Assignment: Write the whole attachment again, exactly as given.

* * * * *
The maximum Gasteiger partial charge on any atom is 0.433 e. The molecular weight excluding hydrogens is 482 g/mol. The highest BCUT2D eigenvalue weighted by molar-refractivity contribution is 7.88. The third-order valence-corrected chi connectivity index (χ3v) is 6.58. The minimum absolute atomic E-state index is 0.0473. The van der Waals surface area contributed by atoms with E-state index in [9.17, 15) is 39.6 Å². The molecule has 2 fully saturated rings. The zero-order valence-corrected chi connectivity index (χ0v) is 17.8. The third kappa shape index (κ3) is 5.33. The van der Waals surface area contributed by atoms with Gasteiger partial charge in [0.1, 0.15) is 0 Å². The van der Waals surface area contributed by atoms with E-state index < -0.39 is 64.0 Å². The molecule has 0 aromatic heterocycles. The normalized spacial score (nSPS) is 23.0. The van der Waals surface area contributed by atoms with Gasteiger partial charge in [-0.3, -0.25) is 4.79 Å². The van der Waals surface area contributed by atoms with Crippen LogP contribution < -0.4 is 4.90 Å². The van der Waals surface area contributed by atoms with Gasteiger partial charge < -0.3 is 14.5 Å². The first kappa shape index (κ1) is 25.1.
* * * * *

The maximum Gasteiger partial charge on any atom is 0.433 e. The molecular weight excluding hydrogens is 482 g/mol. The highest BCUT2D eigenvalue weighted by molar-refractivity contribution is 7.88. The third-order valence-corrected chi connectivity index (χ3v) is 6.58. The minimum absolute atomic E-state index is 0.0473. The van der Waals surface area contributed by atoms with E-state index in [9.17, 15) is 39.6 Å². The molecule has 2 fully saturated rings. The zero-order valence-corrected chi connectivity index (χ0v) is 17.8. The third kappa shape index (κ3) is 5.33. The van der Waals surface area contributed by atoms with Gasteiger partial charge in [0.1, 0.15) is 0 Å². The van der Waals surface area contributed by atoms with E-state index < -0.39 is 64.0 Å². The molecule has 0 aromatic heterocycles. The normalized spacial score (nSPS) is 23.0. The van der Waals surface area contributed by atoms with Gasteiger partial charge in [-0.3, -0.25) is 4.79 Å². The van der Waals surface area contributed by atoms with Crippen LogP contribution < -0.4 is 4.90 Å². The van der Waals surface area contributed by atoms with Gasteiger partial charge < -0.3 is 14.5 Å². The first kappa shape index (κ1) is 25.1.